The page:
12Organización Panamericana de la Salud. Informe Regional de SIREVA II, 2007: datos por país y por grupo de edad sobre las características de los aislamientos de Streptococcus pneumoniae, Haemophilus influenzae y Neisseria meningitidis em processos invasores. Documentos Técnicos. Tecnologias Esenciales de Salud. THS/EV-2008/003. Washington, DC: OPS; 2008.
- 13. Di Fabio JL, Castaneda E, Agudelo CI, De La Hoz F, Hortal M, Camou T, et al. Evolution of Streptococcus pneumoniae serotypes and penicillin susceptibility in Latin America, Sireva-Vigia Group, 1993 to 1999. PAHO Sireva-Vigía Study Group. Pan American Health Organization. Pediatr Infect Dis J. 2001;20:959-67.
14Clinical and Laboratory Standards Institute. Performance Standards for Antimicrobial Susceptibility Testing; Sixteenth Informational Supplement. CLSI Publication M100-S17. Wayne, PA: CLSI; 2007.
15Clinical and Laboratory Standards Institute. Performance Standards for Antimicrobial Susceptibility Testing; Eighteenth Informational Supplement. CLSI Publication M100-S18, Vol. 28, No. 1. Wayne, PA: CLSI; 2008.
- 16. Brandileone MC, Vieira VS, Casagrande ST, Zanella RC, Guerra ML, Bokermann S. Prevalence of serotypes and antimicrobial resistance of Streptococcus pneumoniae strains isolated from Brazilian children with invasive infections. Pneumococcal Study Group in Brazil for the SIREVA Project. Regional System for Vaccines in Latin America. Microb Drug Resist. 1997;3:141-6.
- 17. Brandileone MC. Distribuição dos sorotipos, resistência antimicrobiana e perfil molecular de Streptococcus pneumoniae isolado de doença invasiva no Brasil: 1993 a 1998 [tese]. São Paulo, SP: USP; 1999.
18National Committee for Clinical Laboratory Standards. Performance standards for antimicrobial disk susceptibility tests: approved standard. NCCLS Publication M2-A5. Villanova, PA: NCCLS; 1997.
19Clinical and Laboratory Standards Institute/NCCLS. Performance Standards for Antimicrobial Susceptibility Testing; Fifteenth Informational Supplement. CLSI/NCCLS document M100-S15. Wayne, PA: CLSI; 2005.
20National Committee for Clinical Laboratory Standards. Supplemental Tables. Performance Standards for Antimicrobial Susceptibility Testing; Twelfth Informational Supplement. NCCLS Publication M100-S12, Vol. 22, No. 1. M2-A7 and M7-A5.Villanova, PA: NCCLS; 2002.
- 21. Brandileone MC, Vieira VS, Zanella RC, Landgraf IM, Melles CE, Taunay AE, et al. Distribution of serotypes of Streptococcus pneumoniae isolated from invasive infections over a 16-year period in the greater São Paulo area, Brazil. J Clin Microbiol. 1995;33:2789-91.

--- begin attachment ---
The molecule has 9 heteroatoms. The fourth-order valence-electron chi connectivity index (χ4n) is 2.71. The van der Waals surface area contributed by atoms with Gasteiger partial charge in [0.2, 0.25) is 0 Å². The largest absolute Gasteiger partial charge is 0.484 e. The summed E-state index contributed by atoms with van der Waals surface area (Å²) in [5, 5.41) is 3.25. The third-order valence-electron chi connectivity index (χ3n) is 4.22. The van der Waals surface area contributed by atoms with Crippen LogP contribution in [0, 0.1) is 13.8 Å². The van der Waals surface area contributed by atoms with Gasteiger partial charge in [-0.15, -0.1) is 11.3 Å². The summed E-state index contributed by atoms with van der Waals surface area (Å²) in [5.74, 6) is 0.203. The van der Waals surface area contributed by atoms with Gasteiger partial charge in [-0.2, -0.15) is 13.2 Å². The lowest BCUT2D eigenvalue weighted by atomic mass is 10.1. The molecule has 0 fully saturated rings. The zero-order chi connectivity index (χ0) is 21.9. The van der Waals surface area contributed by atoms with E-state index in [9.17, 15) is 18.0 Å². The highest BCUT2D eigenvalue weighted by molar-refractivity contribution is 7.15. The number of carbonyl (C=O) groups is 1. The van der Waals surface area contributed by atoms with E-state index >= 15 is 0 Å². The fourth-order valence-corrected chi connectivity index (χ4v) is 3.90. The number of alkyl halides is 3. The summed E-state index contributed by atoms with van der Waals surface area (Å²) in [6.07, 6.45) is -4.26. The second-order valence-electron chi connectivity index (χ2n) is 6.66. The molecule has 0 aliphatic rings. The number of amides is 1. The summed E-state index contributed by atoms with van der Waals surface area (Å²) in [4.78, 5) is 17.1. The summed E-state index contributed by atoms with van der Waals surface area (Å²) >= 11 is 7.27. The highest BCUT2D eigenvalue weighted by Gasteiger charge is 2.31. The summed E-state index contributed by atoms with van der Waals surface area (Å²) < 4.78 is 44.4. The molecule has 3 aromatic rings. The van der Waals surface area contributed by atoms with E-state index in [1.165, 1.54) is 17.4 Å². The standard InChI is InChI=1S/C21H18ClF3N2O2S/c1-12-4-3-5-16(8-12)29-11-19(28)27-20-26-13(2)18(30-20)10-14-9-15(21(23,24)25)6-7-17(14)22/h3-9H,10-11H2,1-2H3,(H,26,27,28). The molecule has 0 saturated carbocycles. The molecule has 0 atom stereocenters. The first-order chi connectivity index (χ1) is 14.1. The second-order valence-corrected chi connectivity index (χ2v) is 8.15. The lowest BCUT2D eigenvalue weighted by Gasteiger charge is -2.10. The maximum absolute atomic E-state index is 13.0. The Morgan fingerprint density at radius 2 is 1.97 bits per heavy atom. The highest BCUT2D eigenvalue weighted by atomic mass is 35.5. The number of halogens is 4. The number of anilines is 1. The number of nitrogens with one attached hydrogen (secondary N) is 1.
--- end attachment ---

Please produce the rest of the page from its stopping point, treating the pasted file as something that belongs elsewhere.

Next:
- 22. Brandileone MC, Vieira VS, Casagrande ST, Zanella RC, Guerra ML, Brandão AP, et al. Characteristics of isolates Streptococcus pneumoniae from middle aged and elderly adults in Brazil: capsular serotypes and antimicrobial sensitivity with invasive infections. Braz J Infect Dis. 1998;2:90-6.
- 23. Kertesz DA, Di Fabio JL, de Cunto Brandileone MC, Castaneda E, Echaniz-Aviles G, Heitmann I, et al. Invasive Streptococcus pneumoniae infection in Latin American children: results of the Pan American Health Organization Surveillance Study. Clin Infect Dis. 1998;26:1355-61.
- 24. Brandileone MC, de Andrade AL, Di Fabio JL, Guerra ML, Austrian R. Appropriateness of a pneumococcal conjugate vaccine in Brazil: potencial impact of age and clinical diagnosis, with emphasis on meningitis. J Infect Dis. 2003;187:1206-12.
- 25. Nascimento-Carvalho CM, Freitas-Souza LS, Moreno-Carvalho OA, Alves NN, Caldas RM, Barberino MG, et al. Cepas invasivas de pneumococo isoladas de crianças e adolescentes em Salvador. J Pediatr (Rio J). 2003;79:209-14.
- 26. Koeth LM, Felmingham D, Jacobs MR, Rossi F. Antimicrobial resistance of Streptococcus pneumoniae and Haemophilus influenzae in Sao Paulo, Brazil from 1996 to 2000. Int J Antimicrob Agents. 2004;23:356-61.
- 27. Bedran MB, Camargos PA, Leocádio Filho G, Bedran RM, Najar HC. Susceptibility of Streptococcus pneumoniae to penicillin in the State of Minas Gerais, Brazil from 1997-2004. Braz J Infect Dis. 2005;9:390-7.
- 28. Mantese OC, Paula A, Moraes AB, Moreira TA, Guerra ML, Brandileone MC. Prevalência de sorotipos e resistência antimicrobiana de cepas ibnvasivas do Streptococcus pneumoniae. J Pediatr (Rio J). 2003;79:537-42.
- 29. Cardoso MR, Nascimento-Carvalho CM, Ferrero F, Berezin EN, Ruvinsky R, Camargos PA, et al. Penicillin-resistant pneumococcus and risk of treatment failure in pneumonia. Arch Dis Child. 2008;93:221-5.
- 30. Hyde TB, Gay KV, Stephens DS, Vugia DJ, Pass M, Johnson S et al. Macrolide resistance among invasive Streptococcus pneumoniae isolates. JAMA, 2001;286:1857-62.
Orlando Cesar ManteseAvenida Pará, 1979CEP 38405-320 - Uberlândia, MGTel.: (34) 3232.2736Fax: (34) 3232.2736E-mail:
Publication in this collection
28 Oct 2009
Date of issue
17 June 2009
07 Apr 2009